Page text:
It’s 4.30 in the morning. Seventy-five-year-old Meena Pinto wakes up, for there’s a lot of work ahead. She goes over to keep an eye on the cooking in progress, to make sure everything is progressing smoothly. Pinto can be then seen peeling boiled eggs, so they are ready to be picked up and loaded onto a car that arrives shortly after.

“I have been doing this all my life. It’s been 15 years for me in the food trade. And there is immense satisfaction when one serves those who are needy.”

Cooking for a cause: Prem Angel (below) prepares food in her kitchen to be served to underprivileged people, mostly residing on footpaths. Pics/Mohan Patil 

For the last year and a half, eight to ten residents from NIBM Road and Wanawadi have taken it upon themselves to feed the homeless. They serve people breakfast every Tuesday, and lunch on Fridays.

Leaving a high-salaried job, Prem Angel, a resident of Clover Village, started this initiative. Giving more details of ‘Meals on Wheels’ (MoW), she said, “This project commenced on December 11, 2013, where five people congregated to serve people who cannot afford a single meal a day. I worked with Kuwait Airways for a long time and had a good life.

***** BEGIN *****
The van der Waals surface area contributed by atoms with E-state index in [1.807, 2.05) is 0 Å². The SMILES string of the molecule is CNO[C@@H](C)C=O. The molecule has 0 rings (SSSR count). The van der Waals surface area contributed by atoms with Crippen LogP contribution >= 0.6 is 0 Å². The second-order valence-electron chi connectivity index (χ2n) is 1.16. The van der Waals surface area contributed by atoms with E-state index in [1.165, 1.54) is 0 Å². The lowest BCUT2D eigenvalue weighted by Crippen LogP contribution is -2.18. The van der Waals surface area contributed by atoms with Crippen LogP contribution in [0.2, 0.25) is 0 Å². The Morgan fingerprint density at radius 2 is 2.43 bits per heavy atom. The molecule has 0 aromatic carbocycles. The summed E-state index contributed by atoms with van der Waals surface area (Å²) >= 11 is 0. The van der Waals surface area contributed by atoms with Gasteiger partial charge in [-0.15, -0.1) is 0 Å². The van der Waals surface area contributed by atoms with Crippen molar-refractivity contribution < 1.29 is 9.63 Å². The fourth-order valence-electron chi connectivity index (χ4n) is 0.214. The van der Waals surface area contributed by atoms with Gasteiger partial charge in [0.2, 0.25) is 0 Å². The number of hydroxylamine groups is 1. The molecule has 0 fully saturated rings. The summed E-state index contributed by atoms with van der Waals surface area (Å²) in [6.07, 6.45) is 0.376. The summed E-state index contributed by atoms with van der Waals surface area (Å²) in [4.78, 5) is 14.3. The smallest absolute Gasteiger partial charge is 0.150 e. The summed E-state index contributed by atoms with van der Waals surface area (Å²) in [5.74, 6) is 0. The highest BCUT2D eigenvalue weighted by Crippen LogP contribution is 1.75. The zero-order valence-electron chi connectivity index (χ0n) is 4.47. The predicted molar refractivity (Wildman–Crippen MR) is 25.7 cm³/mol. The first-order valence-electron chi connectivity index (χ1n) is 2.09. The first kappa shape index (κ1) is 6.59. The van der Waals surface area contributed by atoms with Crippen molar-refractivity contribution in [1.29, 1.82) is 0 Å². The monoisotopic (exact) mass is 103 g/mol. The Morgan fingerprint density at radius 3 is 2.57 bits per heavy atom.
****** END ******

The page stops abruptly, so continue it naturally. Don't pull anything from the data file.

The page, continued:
So, one day I decided to quit and contribute something to society. These people give us feedback about the food – whether it’s too spicy or has too little salt. This helps us improve.”

“Feeding people was the first thing I decided to do when I came to Pune. I made up my mind to take up the cause to help the poor and needy. I met a lot of people who came forward to help me and that is how the journey of MoW began,” Angel added.

Keshuv Advani, an eighty-year-old resident of Parmar Garden, said, “It is a satisfying endeavour for all of us. We all meet and decide who will cook the food in a particular week, and contribute money towards the initiative. This makes our work even simpler.”

Another member, Nandini Bhattacharjee, who’s a housewife, shared, “Initially, I was not open to the idea of handing over my kitchen. But, slowly I got over my apprehensions, as I worked with the group, and these days they cook in my kitchen.

I am happier in this phase.” The group has a corpus of funds, and each member contributes some money every month. Then they buy foodgrains in bulk. This saves some money, which is utilised in purchasing fruits, and eggs, which they also serve.